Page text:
The Plan

Working together to build a Central Park for Charlotte

The idea is simple: convert the railyard north of uptown into a 220-acre park, making it the biggest park in the metro region. This site borders the Lynx Blue Line, the Charlotte Rail Trail, and several of Charlotte’s iconic neighborhoods, including Noda, Villa Heights, Optimist Park, and Druid Hills. The area is in a federal Economic Opportunity Zone, with tax credits for development. It is the perfect area for a park.

It’s now or never.

Charlotte is one of the fastest-growing cities in the country, and the cost of real estate continues to increase. Simply put, the opportunity to carve out a swath of land for an urban park may soon be lost entirely.

Imagine if the leaders of New York City had lacked the foresight to create Central Park in the mid-19th century — and then tried to go back to create a similar park now. 

We’re growing but falling behind.

The Queen City is home to one of the most underperforming park systems in the United States. In 2019, Charlotte’s parks ranked 96th out of the 100 largest cities in America. Charlotte is one of the fastest growing cities in the US; but we’re not thinking like a major city yet in terms of planning for this growth.

Only 6% of Charlotte’s land is used for parks and recreation. The national average is 15%. The average American city spends $90 per resident on parks. Charlotte spends around half that amount ($48 per resident). Charlotte’s bars are dog friendly, but our dog parks are in the 21st percentile (0.5 dog parks per 100,000 residents).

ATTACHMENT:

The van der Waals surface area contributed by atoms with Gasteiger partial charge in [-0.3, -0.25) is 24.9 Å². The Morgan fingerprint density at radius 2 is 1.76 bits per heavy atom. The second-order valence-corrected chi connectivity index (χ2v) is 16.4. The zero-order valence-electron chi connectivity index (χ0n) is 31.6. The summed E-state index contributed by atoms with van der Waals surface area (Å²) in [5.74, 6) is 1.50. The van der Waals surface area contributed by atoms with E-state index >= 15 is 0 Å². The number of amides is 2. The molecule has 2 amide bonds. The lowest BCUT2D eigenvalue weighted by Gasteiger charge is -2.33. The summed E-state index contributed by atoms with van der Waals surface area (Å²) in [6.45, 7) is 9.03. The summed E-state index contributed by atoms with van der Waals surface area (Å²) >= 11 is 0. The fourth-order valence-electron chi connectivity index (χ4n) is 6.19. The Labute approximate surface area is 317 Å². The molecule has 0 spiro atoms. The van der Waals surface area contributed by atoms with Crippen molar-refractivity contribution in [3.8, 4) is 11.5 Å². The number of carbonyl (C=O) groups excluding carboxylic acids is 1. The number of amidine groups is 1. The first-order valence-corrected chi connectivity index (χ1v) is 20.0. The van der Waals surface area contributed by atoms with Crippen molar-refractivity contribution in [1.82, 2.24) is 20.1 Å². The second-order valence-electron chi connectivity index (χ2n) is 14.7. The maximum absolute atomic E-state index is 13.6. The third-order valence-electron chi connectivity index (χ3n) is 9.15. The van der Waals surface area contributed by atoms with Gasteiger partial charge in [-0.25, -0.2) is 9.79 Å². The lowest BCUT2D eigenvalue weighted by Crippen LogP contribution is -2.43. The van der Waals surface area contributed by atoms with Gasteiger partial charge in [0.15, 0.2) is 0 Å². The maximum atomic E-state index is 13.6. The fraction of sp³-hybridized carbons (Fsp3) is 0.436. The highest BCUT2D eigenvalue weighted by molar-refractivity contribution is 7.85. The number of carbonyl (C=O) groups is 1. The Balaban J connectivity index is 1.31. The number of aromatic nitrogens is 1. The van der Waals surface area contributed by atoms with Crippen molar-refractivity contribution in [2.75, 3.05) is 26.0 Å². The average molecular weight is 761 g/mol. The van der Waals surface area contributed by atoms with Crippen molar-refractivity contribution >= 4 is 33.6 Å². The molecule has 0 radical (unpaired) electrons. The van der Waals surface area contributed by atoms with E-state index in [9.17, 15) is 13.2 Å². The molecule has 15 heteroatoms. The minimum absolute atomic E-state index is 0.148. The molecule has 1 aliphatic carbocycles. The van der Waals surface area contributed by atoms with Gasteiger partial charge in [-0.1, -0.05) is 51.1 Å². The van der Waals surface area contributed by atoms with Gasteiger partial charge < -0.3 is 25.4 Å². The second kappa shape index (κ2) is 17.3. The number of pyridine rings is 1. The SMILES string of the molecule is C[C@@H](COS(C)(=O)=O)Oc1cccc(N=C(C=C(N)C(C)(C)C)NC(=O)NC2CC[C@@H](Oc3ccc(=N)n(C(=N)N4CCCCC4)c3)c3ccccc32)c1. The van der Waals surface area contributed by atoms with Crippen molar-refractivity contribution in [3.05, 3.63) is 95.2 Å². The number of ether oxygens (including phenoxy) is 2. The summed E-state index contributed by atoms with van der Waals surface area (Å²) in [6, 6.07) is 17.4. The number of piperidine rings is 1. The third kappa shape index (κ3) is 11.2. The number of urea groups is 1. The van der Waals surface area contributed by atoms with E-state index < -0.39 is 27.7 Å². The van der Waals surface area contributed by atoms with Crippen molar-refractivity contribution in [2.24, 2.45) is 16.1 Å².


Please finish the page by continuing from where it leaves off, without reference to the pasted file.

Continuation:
Charlotte has a unique opportunity to take bold action to build a new large park in Charlotte for the 21st century.

The Map

The Vision

Mecklenburg County’s parks rank near last in the United States: 95th out of 100 major metropolitan areas. We aim to improve that in a bold way for the City of Charlotte.
Meet Our Team >

Can Charlotte really convert an industrial railyard into a vibrant park? Yes.

Queen’s Park has the advantage of a blueprint for a path forward. Chicago’s Millennium Park was first a railyard before it was converted to a 24.5 acre park in 2004. What was once an industrial site is now a greenspace featuring gardens, ice skating, concert venues, fountains, and public art.
Millennium Park was funded by a creative public/private partnership. The creation of the park brought a burst of energy and new life into Chicago’s downtown. Real estate values and the property tax base skyrocketed after Chicago opened Millennium Park, as the park attracted everyone from young professionals to retirees to move from the suburbs to the Loop downtown. The impact of Millennium Park on the adjacent real estate market was calculated to equal $1.4 billion.
“A much more enhanced and perhaps more important benefit of Millennium Park is its effect on the self esteem of the residents of the Chicago region. They now have another destination for friends and visitors for which the almost universal response is pleasure and joy, and it is free.”

Edward K. Uhlir, FAIA in

Greater Philadelphia Regional Review
By Bert Kaufmann / CC 
Greensboro’s Downtown Greenway provides another guidepost for Queen’s Park. The city of Greensboro, North Carolina recently brokered a deal with Norfolk Southern to acquire an inactive railway—that the city then converted to a four-mile greenway surrounding downtown. The deal with Norfolk Southern was funded with a combination of money from local bonds, private funding, and federal and state money. The effort was spearheaded by a non-profit organization called Action Greensboro. Read more about the Greensboro deal here.

Public Art Concept

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